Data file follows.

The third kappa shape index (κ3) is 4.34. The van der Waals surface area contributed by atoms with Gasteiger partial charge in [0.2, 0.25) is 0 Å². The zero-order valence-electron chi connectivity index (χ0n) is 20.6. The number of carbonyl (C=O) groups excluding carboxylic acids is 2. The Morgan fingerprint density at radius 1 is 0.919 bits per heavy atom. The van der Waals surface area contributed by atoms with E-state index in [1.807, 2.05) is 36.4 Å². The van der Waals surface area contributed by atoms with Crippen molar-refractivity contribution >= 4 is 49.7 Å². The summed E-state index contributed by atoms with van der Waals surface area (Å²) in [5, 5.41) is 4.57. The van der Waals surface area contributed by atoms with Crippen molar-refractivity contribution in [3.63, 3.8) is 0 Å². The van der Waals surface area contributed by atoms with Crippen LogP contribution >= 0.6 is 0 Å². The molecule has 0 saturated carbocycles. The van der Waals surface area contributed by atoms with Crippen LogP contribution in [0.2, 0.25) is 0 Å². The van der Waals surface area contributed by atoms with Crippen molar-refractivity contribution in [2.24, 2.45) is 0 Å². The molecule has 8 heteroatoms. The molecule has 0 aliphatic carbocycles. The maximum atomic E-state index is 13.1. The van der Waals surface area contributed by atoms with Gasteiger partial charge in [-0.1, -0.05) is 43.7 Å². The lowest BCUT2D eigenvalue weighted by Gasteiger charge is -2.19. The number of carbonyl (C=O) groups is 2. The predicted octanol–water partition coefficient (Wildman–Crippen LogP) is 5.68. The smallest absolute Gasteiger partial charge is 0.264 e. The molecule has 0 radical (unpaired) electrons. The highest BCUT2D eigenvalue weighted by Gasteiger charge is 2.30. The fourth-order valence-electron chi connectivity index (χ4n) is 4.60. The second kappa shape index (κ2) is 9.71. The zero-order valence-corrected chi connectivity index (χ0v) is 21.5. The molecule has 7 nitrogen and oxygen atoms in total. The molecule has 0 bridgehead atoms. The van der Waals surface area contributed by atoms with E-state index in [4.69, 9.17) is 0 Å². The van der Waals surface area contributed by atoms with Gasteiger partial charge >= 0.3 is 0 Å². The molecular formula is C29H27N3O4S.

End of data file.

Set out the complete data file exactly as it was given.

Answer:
The third kappa shape index (κ3) is 4.34. The van der Waals surface area contributed by atoms with Gasteiger partial charge in [0.2, 0.25) is 0 Å². The zero-order valence-electron chi connectivity index (χ0n) is 20.6. The number of carbonyl (C=O) groups excluding carboxylic acids is 2. The Morgan fingerprint density at radius 1 is 0.919 bits per heavy atom. The van der Waals surface area contributed by atoms with E-state index in [1.807, 2.05) is 36.4 Å². The van der Waals surface area contributed by atoms with Crippen molar-refractivity contribution >= 4 is 49.7 Å². The summed E-state index contributed by atoms with van der Waals surface area (Å²) in [5, 5.41) is 4.57. The van der Waals surface area contributed by atoms with Crippen molar-refractivity contribution in [3.63, 3.8) is 0 Å². The van der Waals surface area contributed by atoms with Crippen LogP contribution >= 0.6 is 0 Å². The molecule has 0 saturated carbocycles. The van der Waals surface area contributed by atoms with Crippen LogP contribution in [0.2, 0.25) is 0 Å². The van der Waals surface area contributed by atoms with Crippen molar-refractivity contribution in [2.24, 2.45) is 0 Å². The molecule has 8 heteroatoms. The molecule has 0 aliphatic carbocycles. The maximum atomic E-state index is 13.1. The van der Waals surface area contributed by atoms with Gasteiger partial charge in [-0.1, -0.05) is 43.7 Å². The lowest BCUT2D eigenvalue weighted by Gasteiger charge is -2.19. The number of carbonyl (C=O) groups is 2. The predicted octanol–water partition coefficient (Wildman–Crippen LogP) is 5.68. The smallest absolute Gasteiger partial charge is 0.264 e. The molecule has 0 radical (unpaired) electrons. The highest BCUT2D eigenvalue weighted by Gasteiger charge is 2.30. The fourth-order valence-electron chi connectivity index (χ4n) is 4.60. The second kappa shape index (κ2) is 9.71. The zero-order valence-corrected chi connectivity index (χ0v) is 21.5. The molecule has 7 nitrogen and oxygen atoms in total. The molecule has 0 bridgehead atoms. The van der Waals surface area contributed by atoms with E-state index in [4.69, 9.17) is 0 Å². The van der Waals surface area contributed by atoms with Gasteiger partial charge >= 0.3 is 0 Å². The molecular formula is C29H27N3O4S.